Thought Leadership

Anthony E. Malkin Discusses Sustainability & Healthy Buildings | ESRT

January 11, 2023

ESRT Chairman, President, and CEO Anthony E. Malkin sat down with David Preiser, co-president of Houlihan Lokey, at the Alternative Asset Value Symposium in New York City on Nov. 10.  

Malkin discussed his rise in the real estate industry, acquisition of the Empire State Building, and ESRT’s groundbreaking work in building retrofits, energy efficiency, and indoor environmental quality. 

On the Empire State Building’s cultural relevance:

We’ve put $165 million into the observatory alone, that is now the number one attraction according to TripAdvisor in the United States and number three in the world [behind] the Colosseum in Rome [and] the Sagrada Familia in Barcelona. She’s 91 years young. It is the best brand in the world. We built this brand through a tremendous amount of effort in social media and digital. People pay for a [celebrity] to show up [for an appearance]. [Celebrities] ask if they can come and have a photo taken at the Empire State Building. And depending upon which one it is, we say yes or no. 

On industry-leading practices and emissions reduction:

I was introduced to Ira Magaziner, who used to be the chief of staff for the Clinton White House and who was the head of the Clinton Climate Initiative at the time. I got a quick lesson about the fact that buildings – which exist for people to live, work, recreate, learn, get healedproduce more greenhouse gas than any other activity in the city of New York. 70% of energy consumed in New York City is consumed by buildings. Therefore, buildings [have] the largest output of greenhouse gases. We approach things from the perspective of let’s make it the most energy efficient building in the world. Let’s prove we can retrofit this building and make it a distinctive marketing advantage. We worked with Amory Lovins of the Rocky Mountain Institute, Johnson Controls, and Jones Lang LaSalle, and I’ve got to tell you, this was the wild frontier; no one had ever done this before. Since that work, we have reduced our energy consumption in the Empire State Building, and our greenhouse gas output by over 50%. At this point, we’re up to 54% [reduction].”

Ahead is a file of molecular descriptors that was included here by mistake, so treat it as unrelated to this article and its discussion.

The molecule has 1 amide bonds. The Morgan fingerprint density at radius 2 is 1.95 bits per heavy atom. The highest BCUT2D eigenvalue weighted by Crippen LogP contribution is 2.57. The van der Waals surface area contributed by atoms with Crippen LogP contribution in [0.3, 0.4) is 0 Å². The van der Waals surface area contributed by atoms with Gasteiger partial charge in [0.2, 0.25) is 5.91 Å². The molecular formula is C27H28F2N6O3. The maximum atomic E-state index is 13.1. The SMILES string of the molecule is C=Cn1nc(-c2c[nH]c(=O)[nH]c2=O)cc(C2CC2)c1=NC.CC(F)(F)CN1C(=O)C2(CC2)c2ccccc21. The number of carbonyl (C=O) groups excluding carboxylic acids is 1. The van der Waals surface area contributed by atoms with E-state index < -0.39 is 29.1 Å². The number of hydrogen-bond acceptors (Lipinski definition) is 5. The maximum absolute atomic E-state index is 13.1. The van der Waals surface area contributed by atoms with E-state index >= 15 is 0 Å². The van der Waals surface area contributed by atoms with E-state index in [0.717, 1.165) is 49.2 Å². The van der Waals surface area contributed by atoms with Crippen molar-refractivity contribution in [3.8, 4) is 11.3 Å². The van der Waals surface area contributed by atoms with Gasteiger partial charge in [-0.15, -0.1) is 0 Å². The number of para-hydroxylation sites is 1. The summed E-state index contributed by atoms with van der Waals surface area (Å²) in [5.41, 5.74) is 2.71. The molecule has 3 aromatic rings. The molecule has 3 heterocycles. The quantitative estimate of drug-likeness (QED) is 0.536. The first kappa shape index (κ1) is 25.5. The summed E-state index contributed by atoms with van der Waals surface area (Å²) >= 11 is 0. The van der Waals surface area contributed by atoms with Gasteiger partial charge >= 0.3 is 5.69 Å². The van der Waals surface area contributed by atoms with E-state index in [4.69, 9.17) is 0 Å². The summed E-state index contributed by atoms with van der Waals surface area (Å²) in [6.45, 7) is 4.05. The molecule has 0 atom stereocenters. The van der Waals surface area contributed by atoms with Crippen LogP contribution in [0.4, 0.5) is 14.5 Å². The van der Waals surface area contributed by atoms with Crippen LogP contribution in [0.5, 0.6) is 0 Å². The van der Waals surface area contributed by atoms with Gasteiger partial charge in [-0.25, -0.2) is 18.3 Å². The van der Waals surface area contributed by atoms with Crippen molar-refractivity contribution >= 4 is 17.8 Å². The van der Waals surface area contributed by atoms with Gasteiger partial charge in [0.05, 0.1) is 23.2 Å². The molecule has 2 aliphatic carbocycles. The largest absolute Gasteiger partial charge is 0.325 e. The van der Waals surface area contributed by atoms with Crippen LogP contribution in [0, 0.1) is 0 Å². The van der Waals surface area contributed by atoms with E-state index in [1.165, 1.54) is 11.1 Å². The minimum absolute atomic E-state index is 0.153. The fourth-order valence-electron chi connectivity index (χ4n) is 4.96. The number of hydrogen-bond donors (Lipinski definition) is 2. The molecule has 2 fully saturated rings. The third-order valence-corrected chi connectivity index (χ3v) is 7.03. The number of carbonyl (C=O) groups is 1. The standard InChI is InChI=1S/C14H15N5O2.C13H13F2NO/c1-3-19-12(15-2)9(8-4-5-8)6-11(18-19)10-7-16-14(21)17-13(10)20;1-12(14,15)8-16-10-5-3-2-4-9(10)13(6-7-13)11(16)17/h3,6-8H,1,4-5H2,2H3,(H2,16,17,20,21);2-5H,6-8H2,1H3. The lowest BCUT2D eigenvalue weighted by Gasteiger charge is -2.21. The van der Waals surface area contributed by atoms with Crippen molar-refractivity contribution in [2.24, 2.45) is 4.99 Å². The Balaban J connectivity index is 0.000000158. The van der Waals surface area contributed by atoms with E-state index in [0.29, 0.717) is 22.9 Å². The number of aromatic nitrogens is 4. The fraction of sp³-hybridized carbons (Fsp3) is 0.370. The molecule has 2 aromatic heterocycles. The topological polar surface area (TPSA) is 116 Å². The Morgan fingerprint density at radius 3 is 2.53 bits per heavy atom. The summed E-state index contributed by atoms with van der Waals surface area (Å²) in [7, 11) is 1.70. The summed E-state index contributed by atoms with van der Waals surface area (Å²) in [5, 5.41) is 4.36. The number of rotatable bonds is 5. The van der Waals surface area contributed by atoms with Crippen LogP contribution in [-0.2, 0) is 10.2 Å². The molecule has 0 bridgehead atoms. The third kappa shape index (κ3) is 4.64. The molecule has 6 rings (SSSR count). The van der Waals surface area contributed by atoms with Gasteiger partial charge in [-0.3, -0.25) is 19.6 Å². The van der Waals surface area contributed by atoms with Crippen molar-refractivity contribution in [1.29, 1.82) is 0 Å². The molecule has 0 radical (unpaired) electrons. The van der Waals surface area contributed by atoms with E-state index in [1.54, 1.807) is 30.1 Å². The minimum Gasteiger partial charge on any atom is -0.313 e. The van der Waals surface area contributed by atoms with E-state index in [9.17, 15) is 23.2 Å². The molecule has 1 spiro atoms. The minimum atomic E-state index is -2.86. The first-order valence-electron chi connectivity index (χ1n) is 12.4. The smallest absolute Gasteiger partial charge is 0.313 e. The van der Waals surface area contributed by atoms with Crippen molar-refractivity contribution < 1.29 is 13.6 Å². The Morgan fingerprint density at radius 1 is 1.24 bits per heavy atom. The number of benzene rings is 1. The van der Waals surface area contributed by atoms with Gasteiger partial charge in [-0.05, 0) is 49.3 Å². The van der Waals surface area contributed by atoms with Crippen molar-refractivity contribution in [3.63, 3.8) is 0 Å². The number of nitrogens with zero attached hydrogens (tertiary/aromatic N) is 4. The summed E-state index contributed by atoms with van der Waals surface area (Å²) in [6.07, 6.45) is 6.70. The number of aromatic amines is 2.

On healthy buildings and tenant benefits:

“Tenants who move into our buildings cannot use volatile organic compounds, no new carpets, and [are restricted] on the types of wall coverings, paints, and adhesives that can be used. What do we get? We get a healthier building. We get a healthier place for our tenants. We also require energy efficiency measures. What are they getting in return for that? Lower costs. After rent and compensation, energy is the highest bill for the occupancy of space in an office building. So, our tenants get a competitive advantage, and we quantify all of this because through the quantification of it, our tenants [are able to] to go to their corporate headquarters and say this is the contribution we have made through our space choice to our corporate goals to reduce our carbon footprint for our Corporate Social Responsibility objectives.’” 

See the full conversation below!

These responses have been edited for clarity.

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